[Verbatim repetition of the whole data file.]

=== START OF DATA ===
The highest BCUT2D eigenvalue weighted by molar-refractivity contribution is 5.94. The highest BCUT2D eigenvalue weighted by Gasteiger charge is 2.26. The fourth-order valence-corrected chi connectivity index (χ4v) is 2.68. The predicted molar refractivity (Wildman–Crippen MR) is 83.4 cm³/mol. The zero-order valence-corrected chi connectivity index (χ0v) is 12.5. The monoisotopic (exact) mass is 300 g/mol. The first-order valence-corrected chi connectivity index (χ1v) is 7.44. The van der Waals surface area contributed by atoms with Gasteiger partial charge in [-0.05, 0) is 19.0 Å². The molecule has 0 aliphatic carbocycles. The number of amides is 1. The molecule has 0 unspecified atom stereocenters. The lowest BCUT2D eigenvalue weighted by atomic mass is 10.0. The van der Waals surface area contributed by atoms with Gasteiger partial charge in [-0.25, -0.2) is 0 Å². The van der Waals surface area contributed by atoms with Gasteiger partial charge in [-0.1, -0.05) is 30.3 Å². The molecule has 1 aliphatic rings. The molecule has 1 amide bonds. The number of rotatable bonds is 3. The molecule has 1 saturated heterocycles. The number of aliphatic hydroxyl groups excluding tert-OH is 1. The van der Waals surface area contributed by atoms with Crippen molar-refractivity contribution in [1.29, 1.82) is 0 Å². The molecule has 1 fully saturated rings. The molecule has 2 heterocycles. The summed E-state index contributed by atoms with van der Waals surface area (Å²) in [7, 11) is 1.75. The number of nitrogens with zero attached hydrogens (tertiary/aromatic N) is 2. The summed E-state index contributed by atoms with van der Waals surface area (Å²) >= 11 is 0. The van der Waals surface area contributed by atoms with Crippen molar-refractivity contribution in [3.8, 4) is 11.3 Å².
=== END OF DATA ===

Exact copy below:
The highest BCUT2D eigenvalue weighted by molar-refractivity contribution is 5.94. The highest BCUT2D eigenvalue weighted by Gasteiger charge is 2.26. The fourth-order valence-corrected chi connectivity index (χ4v) is 2.68. The predicted molar refractivity (Wildman–Crippen MR) is 83.4 cm³/mol. The zero-order valence-corrected chi connectivity index (χ0v) is 12.5. The monoisotopic (exact) mass is 300 g/mol. The first-order valence-corrected chi connectivity index (χ1v) is 7.44. The van der Waals surface area contributed by atoms with Gasteiger partial charge in [-0.05, 0) is 19.0 Å². The molecule has 0 aliphatic carbocycles. The number of amides is 1. The molecule has 0 unspecified atom stereocenters. The lowest BCUT2D eigenvalue weighted by atomic mass is 10.0. The van der Waals surface area contributed by atoms with Gasteiger partial charge in [-0.25, -0.2) is 0 Å². The van der Waals surface area contributed by atoms with Gasteiger partial charge in [-0.1, -0.05) is 30.3 Å². The molecule has 1 aliphatic rings. The molecule has 1 amide bonds. The number of rotatable bonds is 3. The molecule has 1 saturated heterocycles. The number of aliphatic hydroxyl groups excluding tert-OH is 1. The van der Waals surface area contributed by atoms with Crippen molar-refractivity contribution in [1.29, 1.82) is 0 Å². The molecule has 1 fully saturated rings. The molecule has 2 heterocycles. The summed E-state index contributed by atoms with van der Waals surface area (Å²) in [7, 11) is 1.75. The number of nitrogens with zero attached hydrogens (tertiary/aromatic N) is 2. The summed E-state index contributed by atoms with van der Waals surface area (Å²) >= 11 is 0. The van der Waals surface area contributed by atoms with Crippen molar-refractivity contribution in [3.8, 4) is 11.3 Å².